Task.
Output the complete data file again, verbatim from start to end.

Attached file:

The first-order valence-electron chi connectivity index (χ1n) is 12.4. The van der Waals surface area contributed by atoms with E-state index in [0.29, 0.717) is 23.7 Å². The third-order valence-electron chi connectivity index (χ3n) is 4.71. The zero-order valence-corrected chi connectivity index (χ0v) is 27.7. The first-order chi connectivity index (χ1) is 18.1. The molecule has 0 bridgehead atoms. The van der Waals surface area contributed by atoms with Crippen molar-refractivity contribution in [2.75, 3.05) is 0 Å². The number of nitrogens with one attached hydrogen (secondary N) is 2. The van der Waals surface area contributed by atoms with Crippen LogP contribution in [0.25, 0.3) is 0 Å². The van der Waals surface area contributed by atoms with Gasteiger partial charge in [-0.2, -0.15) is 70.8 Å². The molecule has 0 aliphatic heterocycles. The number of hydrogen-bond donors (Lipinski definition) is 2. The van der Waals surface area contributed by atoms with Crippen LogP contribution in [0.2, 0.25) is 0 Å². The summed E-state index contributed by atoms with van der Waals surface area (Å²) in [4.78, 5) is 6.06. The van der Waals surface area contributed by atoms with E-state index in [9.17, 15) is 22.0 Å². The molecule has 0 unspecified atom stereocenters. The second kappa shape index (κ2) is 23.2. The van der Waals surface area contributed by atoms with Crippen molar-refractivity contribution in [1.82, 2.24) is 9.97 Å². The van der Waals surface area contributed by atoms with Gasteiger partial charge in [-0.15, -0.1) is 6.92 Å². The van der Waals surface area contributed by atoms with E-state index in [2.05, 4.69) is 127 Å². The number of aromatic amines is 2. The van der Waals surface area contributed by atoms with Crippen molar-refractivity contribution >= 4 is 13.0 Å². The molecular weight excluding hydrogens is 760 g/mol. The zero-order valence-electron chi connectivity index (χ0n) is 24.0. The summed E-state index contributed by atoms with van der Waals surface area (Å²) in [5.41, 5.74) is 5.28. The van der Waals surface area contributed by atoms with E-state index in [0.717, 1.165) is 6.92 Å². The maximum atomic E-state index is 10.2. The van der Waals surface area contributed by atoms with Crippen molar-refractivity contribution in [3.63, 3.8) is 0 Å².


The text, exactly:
The first-order valence-electron chi connectivity index (χ1n) is 12.4. The van der Waals surface area contributed by atoms with E-state index in [0.29, 0.717) is 23.7 Å². The third-order valence-electron chi connectivity index (χ3n) is 4.71. The zero-order valence-corrected chi connectivity index (χ0v) is 27.7. The first-order chi connectivity index (χ1) is 18.1. The molecule has 0 bridgehead atoms. The van der Waals surface area contributed by atoms with Crippen molar-refractivity contribution in [2.75, 3.05) is 0 Å². The number of nitrogens with one attached hydrogen (secondary N) is 2. The van der Waals surface area contributed by atoms with Crippen LogP contribution in [0.25, 0.3) is 0 Å². The van der Waals surface area contributed by atoms with Gasteiger partial charge in [-0.2, -0.15) is 70.8 Å². The molecule has 0 aliphatic heterocycles. The number of hydrogen-bond donors (Lipinski definition) is 2. The van der Waals surface area contributed by atoms with Crippen LogP contribution in [0.2, 0.25) is 0 Å². The summed E-state index contributed by atoms with van der Waals surface area (Å²) in [4.78, 5) is 6.06. The van der Waals surface area contributed by atoms with E-state index in [9.17, 15) is 22.0 Å². The molecule has 0 unspecified atom stereocenters. The second kappa shape index (κ2) is 23.2. The van der Waals surface area contributed by atoms with Crippen molar-refractivity contribution in [1.82, 2.24) is 9.97 Å². The van der Waals surface area contributed by atoms with Gasteiger partial charge in [-0.15, -0.1) is 6.92 Å². The van der Waals surface area contributed by atoms with E-state index in [2.05, 4.69) is 127 Å². The number of aromatic amines is 2. The van der Waals surface area contributed by atoms with Crippen molar-refractivity contribution >= 4 is 13.0 Å². The molecular weight excluding hydrogens is 760 g/mol. The zero-order valence-electron chi connectivity index (χ0n) is 24.0. The summed E-state index contributed by atoms with van der Waals surface area (Å²) in [5.41, 5.74) is 5.28. The van der Waals surface area contributed by atoms with E-state index in [0.717, 1.165) is 6.92 Å². The maximum atomic E-state index is 10.2. The van der Waals surface area contributed by atoms with Crippen molar-refractivity contribution in [3.63, 3.8) is 0 Å².